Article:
Picea abies 'Dumpy' / Dumpy Norway spruce

Picea abies 'Dumpy' is an odd, tight bun of dense, prickly, light-green foliage growing on branches of differing growth rates. Some parts of the plant will display extremely tight, crowded growth while another part of the plant only inches away may have a more open, coarse appearance. Curious to note that over time, these growth zones will migrate to different parts of the plant. The foliage can be so dense at times that it can be difficult to insert a finger into the plant.

After 10 years of growth, a mature specimen will measure 12 inches (30 cm) tall and wide, an annual growth rate averaging 1 inch (2.5 cm). Grafted plants will grow slightly faster at first, then slow down with age. Rooted cuttings, on the other hand, will be much slower, denser and much more special. If grown from a rooted cutting, a ten-year-old specimen will be the size of a grapefruit at best.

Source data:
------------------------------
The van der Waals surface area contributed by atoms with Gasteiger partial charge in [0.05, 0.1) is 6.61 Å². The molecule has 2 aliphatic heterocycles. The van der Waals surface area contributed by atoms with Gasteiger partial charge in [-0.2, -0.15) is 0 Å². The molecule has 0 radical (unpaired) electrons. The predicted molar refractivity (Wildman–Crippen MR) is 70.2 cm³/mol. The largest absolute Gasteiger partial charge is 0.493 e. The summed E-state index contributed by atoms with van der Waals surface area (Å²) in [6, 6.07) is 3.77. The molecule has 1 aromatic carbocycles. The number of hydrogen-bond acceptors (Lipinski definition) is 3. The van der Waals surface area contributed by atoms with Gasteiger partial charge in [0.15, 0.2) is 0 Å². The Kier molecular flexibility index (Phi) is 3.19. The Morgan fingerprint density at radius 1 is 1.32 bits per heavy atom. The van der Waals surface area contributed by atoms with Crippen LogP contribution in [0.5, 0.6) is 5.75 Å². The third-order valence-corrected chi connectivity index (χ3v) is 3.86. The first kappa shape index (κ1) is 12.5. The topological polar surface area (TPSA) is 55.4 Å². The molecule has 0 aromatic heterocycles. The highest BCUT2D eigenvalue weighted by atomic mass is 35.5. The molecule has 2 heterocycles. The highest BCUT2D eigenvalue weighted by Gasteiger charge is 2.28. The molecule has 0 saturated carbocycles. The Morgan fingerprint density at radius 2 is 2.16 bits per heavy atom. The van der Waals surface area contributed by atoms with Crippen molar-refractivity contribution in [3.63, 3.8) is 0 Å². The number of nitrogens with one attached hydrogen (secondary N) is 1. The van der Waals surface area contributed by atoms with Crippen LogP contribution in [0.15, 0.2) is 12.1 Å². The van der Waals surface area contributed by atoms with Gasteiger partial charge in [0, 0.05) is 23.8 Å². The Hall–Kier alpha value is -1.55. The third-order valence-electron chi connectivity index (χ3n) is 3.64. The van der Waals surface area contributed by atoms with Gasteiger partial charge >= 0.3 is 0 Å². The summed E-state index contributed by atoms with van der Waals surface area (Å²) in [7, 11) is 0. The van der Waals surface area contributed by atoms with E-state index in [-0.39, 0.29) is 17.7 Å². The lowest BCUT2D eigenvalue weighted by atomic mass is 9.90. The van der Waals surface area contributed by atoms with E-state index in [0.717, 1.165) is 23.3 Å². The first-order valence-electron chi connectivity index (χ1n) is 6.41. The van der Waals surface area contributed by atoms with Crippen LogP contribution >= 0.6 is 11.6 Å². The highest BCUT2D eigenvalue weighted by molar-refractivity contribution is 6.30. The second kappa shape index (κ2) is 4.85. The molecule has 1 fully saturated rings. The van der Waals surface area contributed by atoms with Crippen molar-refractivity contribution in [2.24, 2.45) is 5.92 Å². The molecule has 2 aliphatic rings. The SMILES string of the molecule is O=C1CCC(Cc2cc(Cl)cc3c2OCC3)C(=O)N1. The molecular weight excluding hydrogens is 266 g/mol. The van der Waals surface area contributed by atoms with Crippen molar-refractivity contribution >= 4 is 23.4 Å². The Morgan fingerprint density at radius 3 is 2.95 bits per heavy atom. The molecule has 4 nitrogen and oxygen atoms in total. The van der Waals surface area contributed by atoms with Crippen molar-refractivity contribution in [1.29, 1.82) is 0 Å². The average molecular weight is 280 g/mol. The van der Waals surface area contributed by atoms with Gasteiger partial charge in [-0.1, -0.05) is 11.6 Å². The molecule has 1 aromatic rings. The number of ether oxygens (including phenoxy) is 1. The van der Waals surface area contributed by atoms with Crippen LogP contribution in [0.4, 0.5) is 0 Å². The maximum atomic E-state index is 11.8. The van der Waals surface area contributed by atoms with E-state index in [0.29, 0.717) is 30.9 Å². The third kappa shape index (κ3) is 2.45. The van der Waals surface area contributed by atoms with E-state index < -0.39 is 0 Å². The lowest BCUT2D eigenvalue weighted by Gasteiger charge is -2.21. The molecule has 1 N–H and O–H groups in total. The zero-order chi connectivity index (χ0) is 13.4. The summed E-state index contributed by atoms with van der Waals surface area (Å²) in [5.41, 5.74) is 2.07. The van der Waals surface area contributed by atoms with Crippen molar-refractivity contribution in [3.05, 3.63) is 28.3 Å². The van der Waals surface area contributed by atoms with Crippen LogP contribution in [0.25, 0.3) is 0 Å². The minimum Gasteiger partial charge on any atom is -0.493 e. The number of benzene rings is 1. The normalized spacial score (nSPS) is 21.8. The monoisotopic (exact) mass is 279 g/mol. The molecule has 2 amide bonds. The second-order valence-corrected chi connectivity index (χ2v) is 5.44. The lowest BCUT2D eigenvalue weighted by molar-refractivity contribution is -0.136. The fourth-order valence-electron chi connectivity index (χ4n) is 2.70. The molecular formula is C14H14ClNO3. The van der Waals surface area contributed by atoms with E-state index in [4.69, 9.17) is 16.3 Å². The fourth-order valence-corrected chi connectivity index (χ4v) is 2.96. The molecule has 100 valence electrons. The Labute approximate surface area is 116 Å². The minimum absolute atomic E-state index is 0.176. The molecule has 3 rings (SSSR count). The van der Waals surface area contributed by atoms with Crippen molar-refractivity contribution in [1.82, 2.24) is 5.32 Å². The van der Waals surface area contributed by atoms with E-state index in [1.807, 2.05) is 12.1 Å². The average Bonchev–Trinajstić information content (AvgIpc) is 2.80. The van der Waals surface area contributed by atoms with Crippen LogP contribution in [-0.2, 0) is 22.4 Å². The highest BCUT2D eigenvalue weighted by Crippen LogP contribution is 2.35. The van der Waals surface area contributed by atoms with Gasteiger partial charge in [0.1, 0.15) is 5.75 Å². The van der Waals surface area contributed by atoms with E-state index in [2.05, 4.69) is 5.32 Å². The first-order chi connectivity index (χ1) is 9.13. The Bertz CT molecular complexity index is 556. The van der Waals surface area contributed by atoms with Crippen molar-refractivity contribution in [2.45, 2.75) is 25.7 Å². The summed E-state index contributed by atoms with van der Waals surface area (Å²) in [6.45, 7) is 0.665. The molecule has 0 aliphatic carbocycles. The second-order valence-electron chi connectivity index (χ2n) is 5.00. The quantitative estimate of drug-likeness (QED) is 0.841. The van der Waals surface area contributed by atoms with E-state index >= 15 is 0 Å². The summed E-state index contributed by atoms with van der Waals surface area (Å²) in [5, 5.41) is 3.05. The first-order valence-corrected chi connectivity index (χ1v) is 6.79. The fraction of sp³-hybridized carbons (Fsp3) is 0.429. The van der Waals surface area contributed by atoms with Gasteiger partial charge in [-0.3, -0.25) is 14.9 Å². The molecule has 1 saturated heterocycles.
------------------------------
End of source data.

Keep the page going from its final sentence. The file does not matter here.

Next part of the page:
This cultivar originated as a witch's broom found in 1970 on a specimen of P. abies 'Pygmaea' at Red Lodge Nursery in Chandler’s Ford, Hampshire, United Kingdom who also named it and introduced it to the nursery trade.

Picea abies 'Dumpy' — a closeup of foliage detail.
Photo by Bill Barger